The Bob Robinson F Model Guitar in Robins Egg Blue is here at Heartbreaker Guitars! It features a quarter sawn Walnut body and a PauFerro fretboard. The neck is reinforced with 2.375" alloy steel tubes and has a 0.028" wall thickness. The guitar is finished with a Polyurethane Robins Egg Blue color that screams style. Call us today for more information on this distinctive guitar.
Understanding tradition and developing new ways to achieve a distinctive, resonant and clear tone, Bob makes instruments that are remarkably comfortable and a pleasure to play.
From examining existing instruments to speaking with professional musicians, Bob deep dives to fully acquaint himself with the qualities of the guitar his client wants to play. From there, he develops a specific design program, which begins with drawings and moves to working prototypes and finally the finished product. Listening closely every step of the way, Bob strives to deliver the instruments his customers imagine.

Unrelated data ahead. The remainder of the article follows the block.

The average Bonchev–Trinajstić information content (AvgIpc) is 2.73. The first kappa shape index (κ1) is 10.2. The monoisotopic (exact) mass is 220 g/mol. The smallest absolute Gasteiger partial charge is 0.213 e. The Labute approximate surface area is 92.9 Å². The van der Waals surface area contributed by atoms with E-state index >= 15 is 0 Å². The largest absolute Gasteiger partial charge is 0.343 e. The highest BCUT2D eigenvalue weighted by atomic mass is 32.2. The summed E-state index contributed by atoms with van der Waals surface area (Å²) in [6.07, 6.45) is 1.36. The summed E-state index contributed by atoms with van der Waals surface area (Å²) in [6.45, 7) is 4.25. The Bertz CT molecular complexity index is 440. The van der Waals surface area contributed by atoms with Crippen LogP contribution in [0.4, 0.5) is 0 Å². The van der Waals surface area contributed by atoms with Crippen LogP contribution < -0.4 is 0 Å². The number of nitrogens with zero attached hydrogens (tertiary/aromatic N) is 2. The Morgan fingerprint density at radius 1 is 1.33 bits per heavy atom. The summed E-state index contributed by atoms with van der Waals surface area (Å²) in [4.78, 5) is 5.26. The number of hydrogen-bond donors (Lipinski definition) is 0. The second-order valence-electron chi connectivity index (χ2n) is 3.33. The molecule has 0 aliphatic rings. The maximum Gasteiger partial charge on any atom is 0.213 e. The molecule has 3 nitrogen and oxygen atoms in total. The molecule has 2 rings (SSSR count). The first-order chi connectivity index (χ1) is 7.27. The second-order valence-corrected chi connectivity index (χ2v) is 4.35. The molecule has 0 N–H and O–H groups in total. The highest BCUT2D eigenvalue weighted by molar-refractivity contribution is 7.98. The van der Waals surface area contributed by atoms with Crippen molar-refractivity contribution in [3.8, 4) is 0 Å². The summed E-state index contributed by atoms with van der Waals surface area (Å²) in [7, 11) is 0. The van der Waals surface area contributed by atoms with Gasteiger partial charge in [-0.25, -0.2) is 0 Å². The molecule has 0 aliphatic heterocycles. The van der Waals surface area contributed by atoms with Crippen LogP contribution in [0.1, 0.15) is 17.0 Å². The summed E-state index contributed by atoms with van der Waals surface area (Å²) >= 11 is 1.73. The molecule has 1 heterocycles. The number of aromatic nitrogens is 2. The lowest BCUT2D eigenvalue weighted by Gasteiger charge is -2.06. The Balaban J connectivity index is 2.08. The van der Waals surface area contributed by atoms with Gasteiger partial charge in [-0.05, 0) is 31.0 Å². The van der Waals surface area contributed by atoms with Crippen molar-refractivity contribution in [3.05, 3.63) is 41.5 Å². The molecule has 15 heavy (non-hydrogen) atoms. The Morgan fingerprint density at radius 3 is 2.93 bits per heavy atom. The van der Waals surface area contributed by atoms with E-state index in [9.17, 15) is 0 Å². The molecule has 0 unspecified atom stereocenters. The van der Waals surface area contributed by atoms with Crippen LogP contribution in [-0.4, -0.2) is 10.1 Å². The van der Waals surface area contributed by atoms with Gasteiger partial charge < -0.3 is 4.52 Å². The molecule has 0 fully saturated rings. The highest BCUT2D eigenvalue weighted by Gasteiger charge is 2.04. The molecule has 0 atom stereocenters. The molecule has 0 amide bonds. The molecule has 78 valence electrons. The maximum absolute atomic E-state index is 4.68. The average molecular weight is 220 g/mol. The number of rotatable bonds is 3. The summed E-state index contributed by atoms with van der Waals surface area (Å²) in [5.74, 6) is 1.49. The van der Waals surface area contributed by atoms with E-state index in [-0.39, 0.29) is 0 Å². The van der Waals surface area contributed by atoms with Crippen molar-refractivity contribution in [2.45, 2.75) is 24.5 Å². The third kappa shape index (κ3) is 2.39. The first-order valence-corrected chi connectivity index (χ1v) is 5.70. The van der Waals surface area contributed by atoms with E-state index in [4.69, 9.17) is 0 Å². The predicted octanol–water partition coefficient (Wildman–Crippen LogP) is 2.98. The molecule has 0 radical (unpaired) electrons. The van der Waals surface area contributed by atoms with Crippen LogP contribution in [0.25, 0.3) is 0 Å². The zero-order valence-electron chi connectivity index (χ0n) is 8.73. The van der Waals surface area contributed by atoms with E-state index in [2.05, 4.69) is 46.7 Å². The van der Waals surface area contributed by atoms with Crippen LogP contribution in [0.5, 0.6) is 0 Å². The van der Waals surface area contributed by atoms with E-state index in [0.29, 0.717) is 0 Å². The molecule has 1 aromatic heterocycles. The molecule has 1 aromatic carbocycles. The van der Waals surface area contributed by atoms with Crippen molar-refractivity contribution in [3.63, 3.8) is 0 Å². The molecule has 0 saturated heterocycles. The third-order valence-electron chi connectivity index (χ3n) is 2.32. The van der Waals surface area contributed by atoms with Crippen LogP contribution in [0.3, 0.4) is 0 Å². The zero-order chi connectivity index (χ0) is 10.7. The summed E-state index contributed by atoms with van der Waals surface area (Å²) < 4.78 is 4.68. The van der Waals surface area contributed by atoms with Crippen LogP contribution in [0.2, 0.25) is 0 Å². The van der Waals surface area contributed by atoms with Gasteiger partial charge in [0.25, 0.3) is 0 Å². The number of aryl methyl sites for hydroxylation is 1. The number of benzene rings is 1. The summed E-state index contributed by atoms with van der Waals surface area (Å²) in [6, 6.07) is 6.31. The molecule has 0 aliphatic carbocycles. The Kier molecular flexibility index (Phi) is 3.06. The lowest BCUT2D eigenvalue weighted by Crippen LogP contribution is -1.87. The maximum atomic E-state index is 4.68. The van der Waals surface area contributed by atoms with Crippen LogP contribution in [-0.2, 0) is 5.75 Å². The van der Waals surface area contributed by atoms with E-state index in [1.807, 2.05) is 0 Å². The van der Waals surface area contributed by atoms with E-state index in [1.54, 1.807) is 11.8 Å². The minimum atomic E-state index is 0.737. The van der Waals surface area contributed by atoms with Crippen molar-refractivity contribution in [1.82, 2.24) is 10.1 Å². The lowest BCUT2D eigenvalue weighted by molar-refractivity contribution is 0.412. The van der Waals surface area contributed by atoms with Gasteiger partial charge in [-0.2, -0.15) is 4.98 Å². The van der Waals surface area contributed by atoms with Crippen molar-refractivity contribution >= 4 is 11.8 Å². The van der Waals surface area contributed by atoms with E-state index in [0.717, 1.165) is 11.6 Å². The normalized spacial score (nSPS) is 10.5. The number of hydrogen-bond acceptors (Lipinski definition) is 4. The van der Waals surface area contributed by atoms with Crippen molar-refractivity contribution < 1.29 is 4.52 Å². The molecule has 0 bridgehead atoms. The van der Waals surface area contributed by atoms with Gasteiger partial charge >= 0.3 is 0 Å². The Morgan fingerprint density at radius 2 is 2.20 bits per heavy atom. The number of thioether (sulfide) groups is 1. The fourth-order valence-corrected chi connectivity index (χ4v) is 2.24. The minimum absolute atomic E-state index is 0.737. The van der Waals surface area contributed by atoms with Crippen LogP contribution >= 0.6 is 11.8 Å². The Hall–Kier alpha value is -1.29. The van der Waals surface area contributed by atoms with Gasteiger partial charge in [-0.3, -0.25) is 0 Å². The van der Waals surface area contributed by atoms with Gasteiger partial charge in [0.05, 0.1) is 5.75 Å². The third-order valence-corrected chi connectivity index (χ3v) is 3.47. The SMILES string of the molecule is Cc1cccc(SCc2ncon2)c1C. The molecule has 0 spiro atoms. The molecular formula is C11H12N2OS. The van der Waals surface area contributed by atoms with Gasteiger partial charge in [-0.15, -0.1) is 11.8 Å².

A child of the ‘60s, Bob Robinson grew up loving the guitar. And while like everyone else, he was listening to Jeff Beck, and Jimi Hendrix, his first serious, personal experience learning the instrument was his studies in classical guitar. While still in school, in 1976 Bob decided he needed a hand-built instrument. So, he paid a visit to the workshop of Harley Day and Michael Betel in his home town of St. Petersburg Florida. He didn’t get the guitar he was after, but he landed a position as workshop assistant and learned the craft and traditions of the Luthier…and built his first classical guitars.
In the early years, Bob built primarily classical and flamenco guitars, both along very traditional lines. When he and his wife founded Troscan, a Chicago-based furniture design and manufacturing business in 1999, the experience greatly influenced his guitar-making. Energized and challenged by the demands of furniture manufacturing, he was fueled with a love of innovation, a search for new solutions that impacted his approach to making guitars. Since then, he has both expanded his work— building steel stringed and electric guitars— and circled back to take a new look at the classical guitars he once built.